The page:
9. There’s no deadline for reimbursing yourself from your HSA
When you pay a medical bill and you have an HSA, there’s nothing that says you have to pull money out of your HSA to cover the medical bill. And there’s also no time limit on when you can reimburse yourself. As long as the medical expense was incurred after you established the HSA, and you didn’t take it as an itemized deduction, you can reimburse yourself years or decades later — after letting your HSA funds grow in the meantime.
So imagine that you’re contributing to your HSA each year, and also spending a few hundred or a few thousand dollars each year in medical expenses. You pay those bills from your regular bank account, keeping careful track of how much you pay and retaining all of your receipts.
Now let’s say that you decide you want to retire a few years early, before you can start withdrawing money from your regular retirement account. At that point, you can gather up all of the receipts from all the medical expenses you’ve paid since you opened your HSA, and reimburse yourself all at once (this is why it’s so important to keep your receipts — if you’re ever audited, you’ll need to be able to show that the amount you withdrew from your HSA was equal to the amount you had paid in medical bills over the years).
The money you withdraw is still tax-free at that point, since all you’re doing is reimbursing medical expenses (again, be careful not to withdraw more than you’ve spent in documented medical expenses; if you do, you’ll have to pay income tax and a 20% penalty on the excess withdrawal). But because you waited a few decades to reimburse yourself, you’ve given the money in your HSA many years to grow, tax-free, can you use hsa card to pay care credit in a potentially larger stash of funds.
10. Your HSA can be your long-term care fund
If you’re healthy and don’t have much in the way of medical expenses, you can think of your HSA as a really long-term investment. You’ll have to stop contributing to it once you’re enrolled in Medicare, but the money that’s already in the account at that point can continue to grow from one year to the next during your retirement.
You might find that you want to use your HSA funds, tax-free, to pay Medicare premiums. (That’s Part A if you’re not eligible for premium-free Part A, as well as Part B and Part D. You can also pay Medicare Advantage premiums with HSA funds, but you cannot pay Medigap premiums with tax-free HSA money.) Or you might need the HSA funds to cover out-of-pocket medical expenses during retirement.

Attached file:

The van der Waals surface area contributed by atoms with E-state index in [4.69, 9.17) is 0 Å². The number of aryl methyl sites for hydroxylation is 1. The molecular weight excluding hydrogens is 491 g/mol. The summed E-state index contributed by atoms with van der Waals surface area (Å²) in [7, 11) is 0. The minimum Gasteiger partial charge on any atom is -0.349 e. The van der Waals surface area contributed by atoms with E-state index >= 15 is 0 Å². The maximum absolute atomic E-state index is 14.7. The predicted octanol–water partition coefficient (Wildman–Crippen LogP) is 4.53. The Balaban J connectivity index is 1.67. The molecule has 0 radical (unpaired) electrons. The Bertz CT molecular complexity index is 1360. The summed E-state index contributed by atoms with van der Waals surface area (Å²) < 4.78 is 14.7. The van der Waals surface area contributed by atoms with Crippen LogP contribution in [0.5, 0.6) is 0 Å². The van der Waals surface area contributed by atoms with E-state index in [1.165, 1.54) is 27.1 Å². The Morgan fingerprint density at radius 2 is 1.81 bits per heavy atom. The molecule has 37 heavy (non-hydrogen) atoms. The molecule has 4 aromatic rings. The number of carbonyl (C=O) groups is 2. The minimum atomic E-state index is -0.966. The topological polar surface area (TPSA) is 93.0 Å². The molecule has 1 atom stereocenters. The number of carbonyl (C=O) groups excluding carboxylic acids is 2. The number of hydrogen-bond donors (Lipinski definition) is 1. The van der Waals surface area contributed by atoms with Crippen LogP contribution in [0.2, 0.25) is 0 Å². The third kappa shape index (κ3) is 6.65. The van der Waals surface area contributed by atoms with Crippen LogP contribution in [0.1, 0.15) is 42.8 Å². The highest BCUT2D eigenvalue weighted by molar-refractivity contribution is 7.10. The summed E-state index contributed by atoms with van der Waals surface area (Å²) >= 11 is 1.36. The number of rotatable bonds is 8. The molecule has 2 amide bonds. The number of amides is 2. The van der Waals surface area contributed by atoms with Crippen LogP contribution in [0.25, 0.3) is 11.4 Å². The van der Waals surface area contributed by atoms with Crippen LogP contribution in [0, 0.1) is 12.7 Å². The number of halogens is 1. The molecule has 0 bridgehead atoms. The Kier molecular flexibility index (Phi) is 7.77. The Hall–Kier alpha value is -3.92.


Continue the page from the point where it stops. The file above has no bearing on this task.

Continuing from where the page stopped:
But if you end up needing long-term care, the cost is likely to dwarf the out-of-pocket medical expenses you had earlier in your retirement. Medicare doesn’t cover long-term care, and Medicaid only steps in if your income is low and you have exhausted almost all of your assets.
You can buy private long-term care insurance, but some people opt to treat an HSA as an investment earmarked for potential long-term care bills incurred late in life. If you don’t end up needing long-term care, your HSA can be passed on to your heirs, similar to a retirement account.
Clearly, there are a lot of advantages to an HSA. If you’re enrolled in an HDHP, it’s definitely in your best interest to set up an HSA and fund it. And if you don’t currently have HDHP coverage, it’s well worth considering as a future option.
Louise Norris is an individual health insurance broker who has been writing about health insurance and health reform since 2006. She has written dozens of opinions and educational pieces about the Affordable Care Act for healthinsurance.org. Her state health exchange updates are regularly cited by media who cover health reform and by other health insurance experts.
Using Your Debit Card
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This article outline how you can easily access money in your health spending account(s) with a simple swipe.
With the convenient Further debit card, you can pay for health care expenses and access your account whenever and wherever you need to.
No waiting. No claims to file.
Simply use your card when you want to pay for eligible health care expenses. Money for the expense is transferred directly from your account to your provider or merchant. You don’t have to pay cash up front, submit a claim form, or wait to be reimbursed.
Easily monitor your account.
You can check account balances, view transactions and use our online planning tools at www.hellofurther.com.
When will I receive my card?
If this option is offered by your group, you will receive a debit card in the mail when you sign up for an account.